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For Jobseeker

How To Respectfully Reschedule A Job Interview


September 27 • 8 min read


Job interviews are not golden tickets to new jobs, they are general admission tickets to being considered for the position. Even so, having a ticket at all is a big deal and you want to be as prepared as humanly possible to make that first impression. There is, however, always that possibility that some unforeseen circumstance will surface at absolutely the wrong time and leave you with little choice but to reschedule your interview. Hopefully, you never have to use these tips but here they are just in case.

1. Make sure your reason is valid


First of all, you need to have a legitimate reason for rescheduling. Feeling nervous all of a sudden or not finding the right outfit doesn’t count. Remember that you have little to no power in this situation and rescheduling will actually hurt your chances at getting the position. While each company or interviewer’s level of forgiveness and tolerance for these situations will vary, its always a good idea to be on your toes. Evaluate the situation at hand and consider all angles to be on the safe side.

Health – If you are contagious, incapacitated, sneezing/coughing/vomiting all over the place, you’re going to have to reschedule. If you want to brave through it, that’s very noble of you but spare the interviewer the risk of catching whatever it is you have.

Personal – If there is a sudden death in the family or a personal emergency that needs urgent attending to, attend to it. In this case, distinguishing what qualifies as an “emergency” is the debate at hand. Its good to keep in mind that if it can wait, let it.

Travel – Some people come from farther provinces or even different islands and they need to account for more irregular travel time. If your interview was scheduled for Tuesday at 10:00am but you couldn’t book anything before Tuesday at 8:30am, don’t even try to catch that flight. Reschedule.

Work – If you are still working at your current job and can’t manage to get time off for the interview or if a rush project or meeting suddenly come up, you’re going to have to reschedule one thing or another. You don’t want to become a bad shot at your current job without a new one waiting.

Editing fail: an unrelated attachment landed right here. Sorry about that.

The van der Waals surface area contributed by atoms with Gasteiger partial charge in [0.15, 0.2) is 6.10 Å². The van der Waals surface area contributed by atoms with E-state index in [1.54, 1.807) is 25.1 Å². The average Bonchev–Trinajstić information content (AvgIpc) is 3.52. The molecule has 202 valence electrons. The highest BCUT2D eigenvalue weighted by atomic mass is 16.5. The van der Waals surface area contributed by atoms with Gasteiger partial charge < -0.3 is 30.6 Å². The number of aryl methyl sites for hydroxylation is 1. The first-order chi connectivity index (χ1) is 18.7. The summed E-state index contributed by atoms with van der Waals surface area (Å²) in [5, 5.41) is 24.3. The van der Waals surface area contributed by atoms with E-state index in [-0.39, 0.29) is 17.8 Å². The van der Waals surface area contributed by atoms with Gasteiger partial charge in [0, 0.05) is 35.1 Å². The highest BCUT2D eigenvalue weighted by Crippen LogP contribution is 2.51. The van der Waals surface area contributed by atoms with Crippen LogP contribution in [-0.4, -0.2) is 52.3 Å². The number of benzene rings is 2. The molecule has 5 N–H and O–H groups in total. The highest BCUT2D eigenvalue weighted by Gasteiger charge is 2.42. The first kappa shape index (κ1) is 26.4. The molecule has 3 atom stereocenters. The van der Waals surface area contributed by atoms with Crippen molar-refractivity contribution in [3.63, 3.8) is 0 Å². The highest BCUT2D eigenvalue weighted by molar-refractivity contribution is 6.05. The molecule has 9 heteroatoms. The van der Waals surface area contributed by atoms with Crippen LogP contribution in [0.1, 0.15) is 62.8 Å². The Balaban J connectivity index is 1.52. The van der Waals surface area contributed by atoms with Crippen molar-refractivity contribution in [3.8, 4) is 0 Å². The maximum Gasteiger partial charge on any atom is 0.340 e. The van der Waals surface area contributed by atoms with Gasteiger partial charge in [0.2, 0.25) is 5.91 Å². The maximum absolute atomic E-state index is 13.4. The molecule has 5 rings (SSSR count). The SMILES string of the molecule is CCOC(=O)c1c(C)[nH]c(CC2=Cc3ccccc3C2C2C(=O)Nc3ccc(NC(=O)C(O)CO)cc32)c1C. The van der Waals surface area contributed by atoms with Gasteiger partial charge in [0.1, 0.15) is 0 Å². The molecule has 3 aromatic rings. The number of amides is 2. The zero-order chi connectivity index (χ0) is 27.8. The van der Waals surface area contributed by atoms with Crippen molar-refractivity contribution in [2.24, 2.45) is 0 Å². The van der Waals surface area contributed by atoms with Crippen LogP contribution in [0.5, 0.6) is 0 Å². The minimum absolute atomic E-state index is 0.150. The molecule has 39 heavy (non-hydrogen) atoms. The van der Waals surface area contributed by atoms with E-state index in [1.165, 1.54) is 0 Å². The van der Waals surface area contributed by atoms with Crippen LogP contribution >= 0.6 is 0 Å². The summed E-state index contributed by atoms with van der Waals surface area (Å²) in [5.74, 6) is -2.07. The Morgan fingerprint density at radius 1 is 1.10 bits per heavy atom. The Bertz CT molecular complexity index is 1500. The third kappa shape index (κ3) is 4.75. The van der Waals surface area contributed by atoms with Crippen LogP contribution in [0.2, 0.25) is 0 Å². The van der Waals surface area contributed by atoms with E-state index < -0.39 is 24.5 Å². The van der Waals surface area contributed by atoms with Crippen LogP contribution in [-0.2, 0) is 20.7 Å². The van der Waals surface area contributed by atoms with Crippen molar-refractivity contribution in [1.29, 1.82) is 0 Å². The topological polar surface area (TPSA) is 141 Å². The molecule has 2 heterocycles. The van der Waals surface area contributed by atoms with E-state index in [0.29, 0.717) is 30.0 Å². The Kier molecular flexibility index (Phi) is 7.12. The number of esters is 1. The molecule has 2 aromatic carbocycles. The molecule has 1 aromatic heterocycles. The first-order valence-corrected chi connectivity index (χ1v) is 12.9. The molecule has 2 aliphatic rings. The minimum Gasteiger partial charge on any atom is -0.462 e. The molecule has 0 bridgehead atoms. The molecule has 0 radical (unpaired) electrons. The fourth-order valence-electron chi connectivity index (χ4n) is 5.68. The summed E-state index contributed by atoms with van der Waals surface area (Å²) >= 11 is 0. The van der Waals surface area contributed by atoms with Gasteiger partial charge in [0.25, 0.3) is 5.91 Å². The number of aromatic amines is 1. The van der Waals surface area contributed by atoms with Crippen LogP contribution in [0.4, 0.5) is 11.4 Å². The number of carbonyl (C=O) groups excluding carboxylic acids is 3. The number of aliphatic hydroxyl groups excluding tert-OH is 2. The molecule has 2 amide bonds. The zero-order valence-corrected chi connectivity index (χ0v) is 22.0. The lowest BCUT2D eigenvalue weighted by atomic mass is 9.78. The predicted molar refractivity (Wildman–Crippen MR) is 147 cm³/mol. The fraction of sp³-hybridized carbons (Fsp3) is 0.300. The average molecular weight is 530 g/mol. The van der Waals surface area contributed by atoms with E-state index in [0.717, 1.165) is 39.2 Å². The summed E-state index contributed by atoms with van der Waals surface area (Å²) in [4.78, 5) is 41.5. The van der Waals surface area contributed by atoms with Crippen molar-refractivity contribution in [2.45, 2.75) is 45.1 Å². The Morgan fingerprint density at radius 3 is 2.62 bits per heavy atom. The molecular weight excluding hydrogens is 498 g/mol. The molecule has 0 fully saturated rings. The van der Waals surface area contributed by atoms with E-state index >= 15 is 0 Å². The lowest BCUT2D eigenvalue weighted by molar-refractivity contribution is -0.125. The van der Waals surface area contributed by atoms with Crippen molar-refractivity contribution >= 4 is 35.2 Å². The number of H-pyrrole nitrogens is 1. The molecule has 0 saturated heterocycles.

2. Act fast and inform the interviewer right away


Since there isn’t an easy way to do it, you might as well get it over with quickly. You gain absolutely nothing by beating around the bush. More than anything, you want to respect the interviewer’s time and salvage any chances you had at getting the job. Once you realize that you won’t be able to make it, let the interviewer know ASAP. If they allow you to reschedule, don’t take this as a sign that you to have more time to prepare. Ask to reschedule your interview as close to the original time and date as possible. If they can squeeze you in the following day, that’s great. Later that afternoon? Even better. Be flexible to the interviewer’s schedule. You want to give the interviewer the smallest window possible to think negatively of you.

3. Be aware of your delivery

If you can, call the interviewer to let them know what happened. There’s no need to tell them all the nitty gritty details of your food poisoning. Keep things professional. You want to relay enough information to validate the legitimacy of your excuse but be careful not to veer into the unnecessary. If you can’t make a call, your next move is to email them. Again, explain just enough of your situation. Apart from the mode of delivery, you want to consider the manner of delivery. Even when the odds aren’t in your favor, always remember to be tactful. Be sure to tell them your name and that you are an applicant. Ask if they’re free to take your call and if not, when would be a good time. This phone call or email will now become your first impression, you still want to make it a good one.

4. Have a follow through plan

The battle doesn’t end after things have settled down and you managed to get your reschedule. You are now at a disadvantage compared to the other candidates who made it to their interviews. Remember, be gracious. You want the interviewer to know that you are truly thankful for this second chance and even if you said so on the phone or in your email, send a follow-up thank you in the form of a note or a simple card. Have a solid follow-through plan to make up for any shortcomings on your part and you should still be able to impress.

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About The Writer

Hello, my name is Karina and I work as a freelance contributor at Kalibrr. I enjoy reading self-improvement books and working out. More about Karina

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